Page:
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2015 Aug 15 - Immigrants and tuberculosis in Hong Kong

CC Leung, MB, BS, FHKAM (Medicine); CK Chan, MB, BS, FHKAM (Medicine); KC Chang, MB, BS, FHKAM (Medicine); WS Law, MB, ChB, FHKAM (Medicine); SN Lee, MB, ChB, FHKAM (Medicine); LB Tai, MB, ChB, FHKAM (Medicine); Eric CC Leung, MB, BS, FHKAM (Medicine); CM Tam, MB, BS, FHKAM (Medicine)
Tuberculosis and Chest Service, Department of Health, Wanchai Chest Clinic, 1/F, 99 Kennedy Road, Wanchai, Hong Kong

Objective: To examine the impact of immigrant populations on the epidemiology of tuberculosis in Hong Kong.
 
Design: Longitudinal cohort study.
 
Setting: Hong Kong.
 
Participants: Socio-demographic and disease characteristics of all tuberculosis notifications in 2006 were captured from the statutory tuberculosis registry and central tuberculosis reference laboratory. Using 2006 By-census population data, indirect sex- and age-standardised incidence ratios by place of birth were calculated. Treatment outcome at 12 months was ascertained from government tuberculosis programme record forms, and tuberculosis relapse was tracked through the notification registry and death registry up to 30 June 2013.

 
Results: Moderately higher sex- and age-standardised incidence ratios were observed among various immigrant groups: 1.06 (Mainland China), 2.02 (India, Pakistan, Bangladesh), 1.59 (Philippines, Thailand, Indonesia, Nepal), and 3.11 (Vietnam). Recent Mainland migrants had a lower sex- and age-standardised incidence ratio (0.51 vs 1.09) than those who immigrated 7 years ago or earlier. Age younger than 65 years, birth in the Mainland or the above Asian countries, and previous treatment were independently associated with resistance to isoniazid and/or rifampicin. Older age, birth in the above Asian countries, non-permanent residents, previous history of treatment, and resistance to isoniazid and/or rifampicin were independently associated with poor treatment outcome (other than cure/treatment completion) at 1 year. Birth outside Hong Kong was an independent predictor of relapse following successful completion of treatment (adjusted hazard ratio=1.76; 95% confidence interval, 1.07-2.89; P=0.025).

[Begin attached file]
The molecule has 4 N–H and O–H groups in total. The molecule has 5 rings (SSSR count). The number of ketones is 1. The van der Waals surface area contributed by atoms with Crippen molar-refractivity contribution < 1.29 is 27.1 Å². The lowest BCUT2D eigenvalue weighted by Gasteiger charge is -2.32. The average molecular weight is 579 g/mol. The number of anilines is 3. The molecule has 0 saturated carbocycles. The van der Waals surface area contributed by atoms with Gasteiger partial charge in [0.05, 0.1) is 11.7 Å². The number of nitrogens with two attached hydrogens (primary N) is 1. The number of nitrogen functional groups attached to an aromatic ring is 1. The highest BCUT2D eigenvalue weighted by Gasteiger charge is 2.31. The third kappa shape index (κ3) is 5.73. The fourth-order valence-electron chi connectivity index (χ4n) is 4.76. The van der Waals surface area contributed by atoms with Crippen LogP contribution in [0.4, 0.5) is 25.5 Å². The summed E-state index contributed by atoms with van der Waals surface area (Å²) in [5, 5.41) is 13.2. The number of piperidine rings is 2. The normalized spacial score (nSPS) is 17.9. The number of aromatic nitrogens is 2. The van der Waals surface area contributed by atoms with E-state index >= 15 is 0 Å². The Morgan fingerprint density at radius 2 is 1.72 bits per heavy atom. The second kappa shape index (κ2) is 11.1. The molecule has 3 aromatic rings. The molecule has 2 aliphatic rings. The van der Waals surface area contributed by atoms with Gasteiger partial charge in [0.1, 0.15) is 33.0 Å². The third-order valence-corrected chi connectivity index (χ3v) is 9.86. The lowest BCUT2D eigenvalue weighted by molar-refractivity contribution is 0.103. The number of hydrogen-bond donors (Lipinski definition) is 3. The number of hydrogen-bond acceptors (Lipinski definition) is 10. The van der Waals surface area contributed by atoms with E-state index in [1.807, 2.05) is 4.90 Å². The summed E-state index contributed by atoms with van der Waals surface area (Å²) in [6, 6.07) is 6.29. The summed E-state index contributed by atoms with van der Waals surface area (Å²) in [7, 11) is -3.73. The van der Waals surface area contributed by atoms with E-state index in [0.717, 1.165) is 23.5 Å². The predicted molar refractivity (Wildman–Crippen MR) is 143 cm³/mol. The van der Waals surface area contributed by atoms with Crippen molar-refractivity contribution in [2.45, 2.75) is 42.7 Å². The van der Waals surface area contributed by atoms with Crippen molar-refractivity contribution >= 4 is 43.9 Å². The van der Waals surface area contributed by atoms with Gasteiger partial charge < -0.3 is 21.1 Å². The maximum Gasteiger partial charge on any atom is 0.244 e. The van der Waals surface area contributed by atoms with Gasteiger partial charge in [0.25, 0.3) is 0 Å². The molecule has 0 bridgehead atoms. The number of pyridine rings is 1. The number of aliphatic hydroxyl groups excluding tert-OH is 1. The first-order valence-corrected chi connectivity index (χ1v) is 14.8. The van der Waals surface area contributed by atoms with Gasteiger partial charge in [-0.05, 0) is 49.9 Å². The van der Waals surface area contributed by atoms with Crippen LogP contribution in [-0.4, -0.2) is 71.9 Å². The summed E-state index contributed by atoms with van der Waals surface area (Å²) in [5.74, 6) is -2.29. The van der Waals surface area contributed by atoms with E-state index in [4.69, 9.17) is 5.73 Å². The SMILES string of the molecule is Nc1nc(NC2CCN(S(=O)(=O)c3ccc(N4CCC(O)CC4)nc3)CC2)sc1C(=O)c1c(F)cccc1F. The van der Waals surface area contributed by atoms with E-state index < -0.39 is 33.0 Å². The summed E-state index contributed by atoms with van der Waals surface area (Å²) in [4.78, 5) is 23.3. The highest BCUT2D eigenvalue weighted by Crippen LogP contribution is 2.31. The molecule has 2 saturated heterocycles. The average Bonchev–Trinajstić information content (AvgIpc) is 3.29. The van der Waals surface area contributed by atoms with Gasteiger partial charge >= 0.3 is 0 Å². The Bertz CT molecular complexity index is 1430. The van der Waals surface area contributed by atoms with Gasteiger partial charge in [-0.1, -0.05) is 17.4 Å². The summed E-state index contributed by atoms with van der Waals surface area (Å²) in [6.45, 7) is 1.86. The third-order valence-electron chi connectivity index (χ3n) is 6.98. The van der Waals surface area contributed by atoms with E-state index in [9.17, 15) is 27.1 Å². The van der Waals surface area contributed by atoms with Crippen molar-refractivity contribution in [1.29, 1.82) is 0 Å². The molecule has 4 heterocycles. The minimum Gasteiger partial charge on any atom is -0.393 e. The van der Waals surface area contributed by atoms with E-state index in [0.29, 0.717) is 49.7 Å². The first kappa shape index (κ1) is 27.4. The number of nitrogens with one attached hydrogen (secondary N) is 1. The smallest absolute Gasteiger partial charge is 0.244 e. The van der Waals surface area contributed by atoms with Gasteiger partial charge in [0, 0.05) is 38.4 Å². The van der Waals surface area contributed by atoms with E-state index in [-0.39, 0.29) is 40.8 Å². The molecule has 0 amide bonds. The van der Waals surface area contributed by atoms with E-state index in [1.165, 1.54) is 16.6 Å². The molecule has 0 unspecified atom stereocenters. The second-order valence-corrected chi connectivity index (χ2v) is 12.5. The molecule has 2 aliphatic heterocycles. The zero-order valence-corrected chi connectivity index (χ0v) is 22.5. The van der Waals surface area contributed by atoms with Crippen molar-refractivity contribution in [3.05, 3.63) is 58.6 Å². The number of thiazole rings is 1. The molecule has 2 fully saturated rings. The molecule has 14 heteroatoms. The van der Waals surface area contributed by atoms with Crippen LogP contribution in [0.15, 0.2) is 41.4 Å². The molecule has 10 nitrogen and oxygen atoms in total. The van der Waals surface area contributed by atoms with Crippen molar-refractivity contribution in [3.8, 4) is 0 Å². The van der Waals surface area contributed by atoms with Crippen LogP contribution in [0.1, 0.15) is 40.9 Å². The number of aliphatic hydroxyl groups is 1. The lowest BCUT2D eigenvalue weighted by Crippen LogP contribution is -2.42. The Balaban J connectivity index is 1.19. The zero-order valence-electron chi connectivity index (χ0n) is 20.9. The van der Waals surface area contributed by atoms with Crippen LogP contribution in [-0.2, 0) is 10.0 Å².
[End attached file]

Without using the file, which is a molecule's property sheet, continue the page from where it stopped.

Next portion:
Conclusion: Immigrants carry with them a higher tuberculosis incidence and/or drug resistance rate from their place of origin. The higher drug resistance rate, poorer treatment outcome, and excess relapse risk raise concern over secondary transmission of drug-resistant tuberculosis within the local community.

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